Thanks, Luci, for the tip on the recent republication of the series. I
loved a couple of them way back when, and someone here said they /must
/be savored in order. So figuring out their order, assembling the few I have (somewhere), and acquiring the rest has been a task the back of my mind has assigned to my retirement. In view of last year's investment debacle, retirement now will begin at age 92. So now I'll look for a used set that's crossed the Pond or, failing that, consult the UK onlines, and enjoy the books now!
And also thanks to all of you who every so often tout Crumley's The Last Good Kiss. I bought a battered paperback at one of those $1/bag library sales, and it's all you claimed, and more. I have another in the series, but from the dust jacket flap, it's much, much later, so now I need to find out what's next and get it. Joy
> I've finally got round to reading the first 5 of these - I meant to for
> years and they were recently (in the last few years) reprinted in the UK in
> a lovely set of coordinated edition paperbacks with introductions by crime
> writers including the contemporary Swedish author Henning Mankell, Val
> McDermid, Andrew Taylor, Michael Connelly. I guess it's not very noir or
> hardboiled to be drawn to the matching set, but I can't help it.
> Recommendation by other writers is a selling point that works very well on
> me too. And I'd heard that they were Marxists and for me that made me want
> to read them more, though I realise that might not be considered a plus by
> everyone. So I couldn't resist buying the whole set at a bargain price
> recently and have been alternating them with catching up with Rick Riordan's
> wonderful Tres Navarre books.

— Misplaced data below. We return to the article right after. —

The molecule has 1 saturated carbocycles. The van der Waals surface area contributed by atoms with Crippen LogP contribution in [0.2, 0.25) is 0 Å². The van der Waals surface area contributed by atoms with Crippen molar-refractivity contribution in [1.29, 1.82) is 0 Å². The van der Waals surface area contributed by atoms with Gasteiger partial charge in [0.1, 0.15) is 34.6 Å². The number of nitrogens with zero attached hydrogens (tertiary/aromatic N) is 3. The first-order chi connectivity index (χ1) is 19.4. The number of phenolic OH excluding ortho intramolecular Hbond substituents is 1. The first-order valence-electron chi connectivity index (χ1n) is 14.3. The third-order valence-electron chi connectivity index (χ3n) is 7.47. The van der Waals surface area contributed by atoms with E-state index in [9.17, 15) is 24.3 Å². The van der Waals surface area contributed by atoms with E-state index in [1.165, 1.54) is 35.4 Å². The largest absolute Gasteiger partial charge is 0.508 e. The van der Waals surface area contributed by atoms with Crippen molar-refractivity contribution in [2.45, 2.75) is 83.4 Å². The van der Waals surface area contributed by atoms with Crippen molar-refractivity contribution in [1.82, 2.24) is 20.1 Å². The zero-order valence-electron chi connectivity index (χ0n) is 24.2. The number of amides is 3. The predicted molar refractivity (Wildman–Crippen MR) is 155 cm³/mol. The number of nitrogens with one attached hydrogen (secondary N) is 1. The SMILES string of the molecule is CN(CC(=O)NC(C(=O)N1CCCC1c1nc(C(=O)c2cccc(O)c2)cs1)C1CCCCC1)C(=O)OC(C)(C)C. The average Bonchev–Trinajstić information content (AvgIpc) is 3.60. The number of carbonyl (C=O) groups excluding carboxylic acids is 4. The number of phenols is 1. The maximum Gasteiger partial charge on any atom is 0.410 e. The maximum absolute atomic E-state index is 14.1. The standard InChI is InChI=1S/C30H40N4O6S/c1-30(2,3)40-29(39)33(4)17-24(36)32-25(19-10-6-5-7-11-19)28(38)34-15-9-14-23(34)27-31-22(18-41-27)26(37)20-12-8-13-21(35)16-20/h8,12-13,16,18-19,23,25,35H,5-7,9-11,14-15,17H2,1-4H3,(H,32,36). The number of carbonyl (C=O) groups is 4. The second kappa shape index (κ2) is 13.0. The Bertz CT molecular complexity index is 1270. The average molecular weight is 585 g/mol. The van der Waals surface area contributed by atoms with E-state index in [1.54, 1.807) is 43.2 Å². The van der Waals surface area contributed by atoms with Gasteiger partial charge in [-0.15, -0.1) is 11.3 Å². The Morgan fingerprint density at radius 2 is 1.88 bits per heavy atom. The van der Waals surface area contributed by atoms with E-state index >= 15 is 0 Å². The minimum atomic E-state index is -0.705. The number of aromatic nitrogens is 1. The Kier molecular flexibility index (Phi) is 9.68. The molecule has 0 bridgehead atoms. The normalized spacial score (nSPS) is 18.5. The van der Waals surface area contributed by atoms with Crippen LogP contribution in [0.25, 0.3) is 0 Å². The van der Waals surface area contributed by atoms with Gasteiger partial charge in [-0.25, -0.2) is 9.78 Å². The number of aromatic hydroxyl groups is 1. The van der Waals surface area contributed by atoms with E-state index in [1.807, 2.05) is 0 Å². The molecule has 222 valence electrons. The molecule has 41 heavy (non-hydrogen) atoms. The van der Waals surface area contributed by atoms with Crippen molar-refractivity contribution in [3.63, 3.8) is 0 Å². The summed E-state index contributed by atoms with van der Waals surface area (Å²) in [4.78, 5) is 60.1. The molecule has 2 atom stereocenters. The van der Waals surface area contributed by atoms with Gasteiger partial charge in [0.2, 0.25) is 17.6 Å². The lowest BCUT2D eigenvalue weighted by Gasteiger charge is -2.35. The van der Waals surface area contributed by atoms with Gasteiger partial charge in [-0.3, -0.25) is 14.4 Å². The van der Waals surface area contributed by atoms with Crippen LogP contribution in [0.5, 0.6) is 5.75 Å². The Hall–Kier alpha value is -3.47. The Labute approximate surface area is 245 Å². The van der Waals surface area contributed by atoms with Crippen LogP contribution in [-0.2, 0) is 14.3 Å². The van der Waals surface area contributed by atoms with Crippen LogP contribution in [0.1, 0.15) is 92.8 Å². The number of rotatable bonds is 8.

> They are police procedurals but while I wouldn't say they're noir/hardboiled
> I think they'd appeal to most people who like reading in this area of the
> genre. They're quite well written, with social comment and a dry sense of
> humour. They're slow moving (I guess that might put off some fans of very
> action based PI fiction but noir is often not very fast moving either) with
> investigations often dragged out and frustrated by absurd bureaucracy.
> Unlike Jim, I haven't come across any apologias for a discredited
> (deservedly or otherwise) political system. They're pretty critical of
> Swedish social democracy at the time (the late 60s, the later books are set
> in the early 70s, all of them seem to be set pretty close to when they were
> written and published). In relation to Communism, one investigation actually
> takes Martin Beck, the main character, to Budapest in Hungary but this isn't
> seen as an opportunity to describe a wonderful place or an ideal political
> system - investigating crime in Budapest doesn't seem to be that different
> in the book from investigating crime in Stockholm, actually.
[Non-text portions of this message have been removed]
This archive was generated by hypermail 2b29 : 21 Apr 2009 EDT